Dr. Ann Steiner, Shirley Watkins Steinman Professor of Classics and provost and dean of the faculty at Franklin & Marshall College in Lancaster, Pa., will give a free lecture, "How to Read a Vase," at 7 p.m. Thursday, Feb. 28, in Room 126 (auditorium) of the John R. Roach Center for the Liberal Arts at the University of St. Thomas.
Steiner suggests that in addition to aesthetic principles such as balance, symmetry and repetition, Athenian vases also can be "read" as texts. They communicate through a visual code that conveys comparisons, point of view and narrative, resulting in messages that range from news to parody.
Steiner, an internationally known scholar who has been on the Franklin & Marshall faculty since 1981, has bachelor's, master's and doctoral degrees in archaeology from Bryn Mawr College in suburban Philadelphia. She was a research scholar at the American School of Classical Studies Excavations at ancient Corinth from 1985 to 1988, and served as the archivist for the University of Sydney and Athens Archaeological Society excavations at Torone in the Chalcidice in 1976, 1978 and 1980. She directs research at the Mugello Valley archaeological project excavations at Poggio Colla in Tuscany. Franklin & Marshall is a sponsor of the archaeological field school at Poggio Colla.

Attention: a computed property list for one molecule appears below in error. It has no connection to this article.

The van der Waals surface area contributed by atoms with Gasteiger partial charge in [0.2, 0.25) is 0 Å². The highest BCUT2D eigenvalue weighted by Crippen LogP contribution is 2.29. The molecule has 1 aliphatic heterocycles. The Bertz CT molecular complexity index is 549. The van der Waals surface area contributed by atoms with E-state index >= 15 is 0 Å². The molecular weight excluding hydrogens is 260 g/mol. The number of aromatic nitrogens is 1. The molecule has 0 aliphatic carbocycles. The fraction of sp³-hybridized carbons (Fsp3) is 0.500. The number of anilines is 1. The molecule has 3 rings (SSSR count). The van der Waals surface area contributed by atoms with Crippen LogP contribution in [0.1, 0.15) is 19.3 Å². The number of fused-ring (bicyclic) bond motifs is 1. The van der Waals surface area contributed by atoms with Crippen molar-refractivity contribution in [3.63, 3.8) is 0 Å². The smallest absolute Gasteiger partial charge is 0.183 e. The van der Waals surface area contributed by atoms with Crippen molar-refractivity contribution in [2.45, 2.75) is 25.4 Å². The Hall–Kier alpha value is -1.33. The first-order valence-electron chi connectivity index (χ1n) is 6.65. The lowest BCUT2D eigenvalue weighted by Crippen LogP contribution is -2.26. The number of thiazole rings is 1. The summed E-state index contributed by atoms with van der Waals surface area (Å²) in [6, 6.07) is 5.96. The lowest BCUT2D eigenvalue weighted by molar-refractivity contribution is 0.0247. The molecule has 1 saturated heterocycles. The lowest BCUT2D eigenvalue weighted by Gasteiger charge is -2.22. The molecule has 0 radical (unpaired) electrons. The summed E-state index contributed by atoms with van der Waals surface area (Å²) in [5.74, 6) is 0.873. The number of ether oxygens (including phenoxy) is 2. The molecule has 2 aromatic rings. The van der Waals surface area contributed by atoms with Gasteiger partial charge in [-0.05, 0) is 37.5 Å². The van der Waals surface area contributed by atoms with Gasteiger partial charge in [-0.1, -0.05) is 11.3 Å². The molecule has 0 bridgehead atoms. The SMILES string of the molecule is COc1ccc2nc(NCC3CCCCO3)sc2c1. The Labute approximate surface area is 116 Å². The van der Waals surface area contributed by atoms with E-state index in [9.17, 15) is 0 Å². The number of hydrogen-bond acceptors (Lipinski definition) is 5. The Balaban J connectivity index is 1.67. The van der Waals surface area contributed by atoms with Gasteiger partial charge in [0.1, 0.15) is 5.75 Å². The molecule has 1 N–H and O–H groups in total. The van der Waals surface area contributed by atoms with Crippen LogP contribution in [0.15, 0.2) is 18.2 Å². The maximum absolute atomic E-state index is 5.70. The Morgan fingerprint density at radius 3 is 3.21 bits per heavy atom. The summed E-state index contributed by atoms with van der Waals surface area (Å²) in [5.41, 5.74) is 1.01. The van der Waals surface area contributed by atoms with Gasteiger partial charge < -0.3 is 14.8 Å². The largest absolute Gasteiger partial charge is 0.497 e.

Steiner is the author of Corpus Vasorum Antiquorum: Joslyn Art Museum (1986), Joslyn Art Museum: Ancient Greek Pottery (1985) and articles in leading journals including Hesperia and the Journal of Roman Archaeology. Her most-recent book, Reading Greek Vases, was published last year by Cambridge University Press and is considered a groundbreaking study on text and repetition in Greek vases. The award-winning scholar is a member of the Archaeological Institute of America, the Classical Association of the Atlantic States and the Managing Committee of the American School of Classical Studies.
This presentation is the third in the "Looking @ Greek Vases" lecture series sponsored by St. Thomas' Graduate Program in Art History and the University of Minnesota Classical and Near Eastern Studies Department.
During her visit to the Twin Cities Steiner will give a second lecture, "Texts in Context: Athenian Vases in Symposium," at 4:30 p.m. Friday, Feb. 29, in Room 155, Nicholson Hall, at the University of Minnesota.